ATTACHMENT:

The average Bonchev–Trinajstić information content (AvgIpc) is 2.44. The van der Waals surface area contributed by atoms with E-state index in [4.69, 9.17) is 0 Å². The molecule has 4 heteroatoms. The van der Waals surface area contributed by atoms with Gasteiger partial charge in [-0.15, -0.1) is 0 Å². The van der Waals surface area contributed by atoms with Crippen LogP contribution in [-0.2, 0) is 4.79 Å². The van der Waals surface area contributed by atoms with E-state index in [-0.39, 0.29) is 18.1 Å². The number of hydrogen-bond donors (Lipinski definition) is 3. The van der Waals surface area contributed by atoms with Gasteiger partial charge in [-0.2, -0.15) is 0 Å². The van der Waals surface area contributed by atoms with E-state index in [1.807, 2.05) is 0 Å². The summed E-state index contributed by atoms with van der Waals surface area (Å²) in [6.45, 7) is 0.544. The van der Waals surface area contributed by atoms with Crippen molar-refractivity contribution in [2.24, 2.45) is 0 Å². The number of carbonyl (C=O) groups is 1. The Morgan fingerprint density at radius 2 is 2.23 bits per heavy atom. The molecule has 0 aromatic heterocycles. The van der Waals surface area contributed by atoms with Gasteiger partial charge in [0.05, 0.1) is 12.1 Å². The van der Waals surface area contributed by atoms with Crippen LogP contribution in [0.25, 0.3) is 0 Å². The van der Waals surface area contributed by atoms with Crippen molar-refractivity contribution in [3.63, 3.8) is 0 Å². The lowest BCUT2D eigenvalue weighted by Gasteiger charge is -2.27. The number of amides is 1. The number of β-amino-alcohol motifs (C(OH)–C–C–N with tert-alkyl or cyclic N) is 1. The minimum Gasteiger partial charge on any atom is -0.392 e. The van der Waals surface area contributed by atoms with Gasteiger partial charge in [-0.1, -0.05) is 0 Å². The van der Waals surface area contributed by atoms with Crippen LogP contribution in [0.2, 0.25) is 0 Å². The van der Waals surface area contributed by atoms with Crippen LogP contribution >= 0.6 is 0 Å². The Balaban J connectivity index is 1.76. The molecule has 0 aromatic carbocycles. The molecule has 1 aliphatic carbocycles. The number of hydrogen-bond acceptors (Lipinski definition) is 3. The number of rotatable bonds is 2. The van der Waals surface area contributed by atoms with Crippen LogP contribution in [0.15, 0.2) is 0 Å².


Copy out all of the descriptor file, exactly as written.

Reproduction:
The average Bonchev–Trinajstić information content (AvgIpc) is 2.44. The van der Waals surface area contributed by atoms with E-state index in [4.69, 9.17) is 0 Å². The molecule has 4 heteroatoms. The van der Waals surface area contributed by atoms with Gasteiger partial charge in [-0.15, -0.1) is 0 Å². The van der Waals surface area contributed by atoms with Crippen LogP contribution in [-0.2, 0) is 4.79 Å². The van der Waals surface area contributed by atoms with E-state index in [-0.39, 0.29) is 18.1 Å². The number of hydrogen-bond donors (Lipinski definition) is 3. The van der Waals surface area contributed by atoms with Gasteiger partial charge in [-0.2, -0.15) is 0 Å². The van der Waals surface area contributed by atoms with E-state index in [1.807, 2.05) is 0 Å². The summed E-state index contributed by atoms with van der Waals surface area (Å²) in [6.45, 7) is 0.544. The van der Waals surface area contributed by atoms with Crippen molar-refractivity contribution in [2.24, 2.45) is 0 Å². The number of carbonyl (C=O) groups is 1. The Morgan fingerprint density at radius 2 is 2.23 bits per heavy atom. The molecule has 0 aromatic heterocycles. The van der Waals surface area contributed by atoms with Gasteiger partial charge in [0.05, 0.1) is 12.1 Å². The van der Waals surface area contributed by atoms with Crippen LogP contribution in [0.25, 0.3) is 0 Å². The van der Waals surface area contributed by atoms with Crippen molar-refractivity contribution in [3.63, 3.8) is 0 Å². The lowest BCUT2D eigenvalue weighted by Gasteiger charge is -2.27. The number of amides is 1. The number of β-amino-alcohol motifs (C(OH)–C–C–N with tert-alkyl or cyclic N) is 1. The minimum Gasteiger partial charge on any atom is -0.392 e. The van der Waals surface area contributed by atoms with Gasteiger partial charge in [-0.1, -0.05) is 0 Å². The van der Waals surface area contributed by atoms with Crippen LogP contribution in [0.2, 0.25) is 0 Å². The van der Waals surface area contributed by atoms with Crippen LogP contribution >= 0.6 is 0 Å². The Balaban J connectivity index is 1.76. The molecule has 0 aromatic carbocycles. The molecule has 1 aliphatic carbocycles. The number of hydrogen-bond acceptors (Lipinski definition) is 3. The number of rotatable bonds is 2. The van der Waals surface area contributed by atoms with Crippen LogP contribution in [0.15, 0.2) is 0 Å².